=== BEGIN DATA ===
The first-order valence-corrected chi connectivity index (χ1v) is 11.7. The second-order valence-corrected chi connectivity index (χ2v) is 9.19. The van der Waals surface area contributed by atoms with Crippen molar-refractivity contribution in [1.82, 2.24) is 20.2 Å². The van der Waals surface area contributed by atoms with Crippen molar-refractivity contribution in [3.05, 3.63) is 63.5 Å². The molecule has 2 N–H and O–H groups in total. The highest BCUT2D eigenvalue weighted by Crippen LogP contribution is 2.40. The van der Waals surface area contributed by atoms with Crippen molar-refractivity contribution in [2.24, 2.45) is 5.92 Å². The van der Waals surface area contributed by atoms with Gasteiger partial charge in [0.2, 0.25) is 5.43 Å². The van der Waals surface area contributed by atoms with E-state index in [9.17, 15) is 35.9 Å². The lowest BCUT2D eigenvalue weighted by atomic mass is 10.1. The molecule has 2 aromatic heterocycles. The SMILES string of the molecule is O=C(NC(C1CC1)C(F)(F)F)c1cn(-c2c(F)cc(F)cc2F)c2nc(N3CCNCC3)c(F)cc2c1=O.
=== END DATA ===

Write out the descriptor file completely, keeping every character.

The first-order valence-corrected chi connectivity index (χ1v) is 11.7. The second-order valence-corrected chi connectivity index (χ2v) is 9.19. The van der Waals surface area contributed by atoms with Crippen molar-refractivity contribution in [1.82, 2.24) is 20.2 Å². The van der Waals surface area contributed by atoms with Crippen molar-refractivity contribution in [3.05, 3.63) is 63.5 Å². The molecule has 2 N–H and O–H groups in total. The highest BCUT2D eigenvalue weighted by Crippen LogP contribution is 2.40. The van der Waals surface area contributed by atoms with Crippen molar-refractivity contribution in [2.24, 2.45) is 5.92 Å². The van der Waals surface area contributed by atoms with Gasteiger partial charge in [0.2, 0.25) is 5.43 Å². The van der Waals surface area contributed by atoms with E-state index in [9.17, 15) is 35.9 Å². The lowest BCUT2D eigenvalue weighted by atomic mass is 10.1. The molecule has 2 aromatic heterocycles. The SMILES string of the molecule is O=C(NC(C1CC1)C(F)(F)F)c1cn(-c2c(F)cc(F)cc2F)c2nc(N3CCNCC3)c(F)cc2c1=O.